Shortlisting the Zika suspects

15 June 2017

Interview with

Michelle Evans and Courtney Murdock, University of Georgia


One of the newest kids on the biological block is Zika virus, which we know to be spread mainly by the Aedes family of mosquitoes. But that doesn’t mean that other species can’t transmit it too. But which ones should we worry about? Chris Smith hears from Michelle Evans and Courtney Murdock, both at the University of Georgia, who have taken a leaf out of the way popular music gets sold and marketed...

Courtney - This was an attempt to try to be proactive. And so, we developed models that allowed us to make a list of potential mosquito species that could be important transmitters of viruses like Zika for a given area – for the United States for example. As an empiricist, it’s really nice to have a list of species as well as their potential rank order of importance so that we can streamline empirical efforts to look more closely at these species and their relative importance for transmission.

Chris - Michelle, how did you approach that because there are many, many different species of mosquito and they have many, many different geographies in which they can operate? So, how did you do this project?

Michelle - That’s definitely correct. There's over 3,000 species of mosquitoes in the world and it would just be impossible to empirically test them all. Even to create a model that could consider all of them would be hard. So we focused on a subset of the mosquito species that transmit a certain group of viruses that are very closely related to the Zika virus. We created a model, kind of like a recommendation system that Spotify or Pandora might use to recommend a new musical artist. And so, the way these systems work is based on the traits of artist you like, their algorithms will recommend new music based on a ranking system. Our model does the same thing except in place of an artist, genre, or the rhythm of the music, we used common mosquito and virus traits such as their geographic range, or disease symptoms, or severity. This allowed us to get a list of mosquito species that could potentially transmit Zika.

Chris - Now, what geographies were you considering or were you looking everywhere?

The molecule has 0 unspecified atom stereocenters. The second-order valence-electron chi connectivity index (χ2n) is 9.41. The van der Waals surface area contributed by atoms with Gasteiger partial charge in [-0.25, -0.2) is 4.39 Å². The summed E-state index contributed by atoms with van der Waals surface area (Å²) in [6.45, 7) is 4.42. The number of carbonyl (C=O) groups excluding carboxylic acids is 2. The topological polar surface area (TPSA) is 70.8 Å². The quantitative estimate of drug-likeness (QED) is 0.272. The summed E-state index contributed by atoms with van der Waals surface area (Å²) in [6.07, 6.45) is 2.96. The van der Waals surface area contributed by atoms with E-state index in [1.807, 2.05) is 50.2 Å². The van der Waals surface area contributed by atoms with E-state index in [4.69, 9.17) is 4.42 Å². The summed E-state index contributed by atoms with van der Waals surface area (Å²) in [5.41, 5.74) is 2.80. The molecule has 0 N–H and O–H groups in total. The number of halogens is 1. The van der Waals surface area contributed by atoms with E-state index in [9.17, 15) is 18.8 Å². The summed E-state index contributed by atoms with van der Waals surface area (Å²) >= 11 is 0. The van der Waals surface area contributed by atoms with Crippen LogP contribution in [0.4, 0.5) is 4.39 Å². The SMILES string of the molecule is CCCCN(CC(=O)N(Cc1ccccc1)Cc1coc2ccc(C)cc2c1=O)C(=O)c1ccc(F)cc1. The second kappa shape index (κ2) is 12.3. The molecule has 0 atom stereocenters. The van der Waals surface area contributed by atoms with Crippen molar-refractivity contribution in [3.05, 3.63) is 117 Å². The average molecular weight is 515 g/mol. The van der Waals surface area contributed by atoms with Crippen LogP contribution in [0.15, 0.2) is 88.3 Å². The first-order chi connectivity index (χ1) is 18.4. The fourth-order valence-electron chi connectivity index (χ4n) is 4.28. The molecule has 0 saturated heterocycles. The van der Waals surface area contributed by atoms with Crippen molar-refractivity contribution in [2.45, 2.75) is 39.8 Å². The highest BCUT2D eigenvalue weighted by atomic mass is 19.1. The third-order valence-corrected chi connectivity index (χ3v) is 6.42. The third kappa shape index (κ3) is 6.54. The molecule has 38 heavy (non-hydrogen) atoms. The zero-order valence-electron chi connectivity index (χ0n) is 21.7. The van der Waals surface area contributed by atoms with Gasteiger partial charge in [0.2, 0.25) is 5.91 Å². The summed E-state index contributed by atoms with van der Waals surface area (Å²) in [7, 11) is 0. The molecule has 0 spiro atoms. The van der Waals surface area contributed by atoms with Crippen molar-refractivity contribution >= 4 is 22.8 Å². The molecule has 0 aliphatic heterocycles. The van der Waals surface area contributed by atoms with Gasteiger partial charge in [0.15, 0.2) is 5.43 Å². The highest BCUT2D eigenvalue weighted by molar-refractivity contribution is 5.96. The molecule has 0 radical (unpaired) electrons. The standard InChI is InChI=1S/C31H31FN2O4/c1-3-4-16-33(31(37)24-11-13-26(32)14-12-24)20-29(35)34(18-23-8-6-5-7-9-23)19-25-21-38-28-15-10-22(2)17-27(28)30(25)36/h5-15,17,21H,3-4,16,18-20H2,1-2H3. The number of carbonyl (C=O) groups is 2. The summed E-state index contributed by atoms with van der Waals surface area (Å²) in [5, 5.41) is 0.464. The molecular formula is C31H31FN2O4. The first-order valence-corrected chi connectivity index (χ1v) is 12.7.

Michelle - The way we use that trait was more about the presence of a species in a certain area of the world. We had a couple of different traits – one was how widespread is the species and another is if it was specifically on a certain continent.

Chris - Right and you marry that with the likelihood that there is a virus a bit like Zika being circulated in that area and how much.

Michelle - Yeah and then also, the presence of other mosquito species there that might carry the virus. So I was able to draw on these connections.

Chris - Courtney, when you do this sort of analysis, what did you actually see?

Courtney - What was produced was a list of potential mosquito species in the US that could be potential transmitters of Zika virus and other viruses similar to Zika and this was rank ordered. So obviously, we had the top two candidates were species that people would already expect like Aedes aegypti which is a yellow fever mosquito which is the primary vector for dengue and chikungunya, as well as Zika, and then Aedes albopictus which is the Asian tiger mosquito which has much wider distribution. But then there were some other candidate species that were slightly surprising. Culex quinquefasciatus: a species that does live in close proximity with humans but has been more involved in transmission of other viruses like West Nile virus – came up as a potential candidate, and we had some other Aedes species come up as potential candidates.

Chris - Michelle, these data obviously are predictions as Courtney says about what mosquitoes might transmit Zika. But at the moment presumably, we don’t know. We just know that they might because they help to transmit viral relatives of Zika therefore, they might be involved. So is the next step then is to actually go and test some of the leading candidates?

Michelle - Yes, that’s exactly right. In our paper, what we really strongly recommend is that this provides a list for empirical tests to be done and that as these tests are being done, existing ideas about the biological realism of these mosquitoes has also brought into to play. So for example, some mosquitoes that we predict might transmit Zika, might not really be in close proximity to humans or they might not prefer to bite humans. And so, those kinds of species can be discounted from the list relative to ones that we know are more likely to bite people.

Chris - Could you Courtney, translate this to other geographies? You focused on the Americas at this stage, but would it work elsewhere?

Courtney - Yes. I think our approach would work for any given geography.

Chris - Michelle, bottom line of this study – if you had to summarise in one sentence and say to politicians this is what we found, what would you say?

Michelle - I think the important kind of takeaway from our study is that this is a method that can be used especially in future disease outbreaks or even before these outbreaks happen to help get researchers on the right track as far as which species they should be considering or even vaccine development: which are the viruses we should be targeting? And it just helps us prioritise where to spend our limited time and resources.


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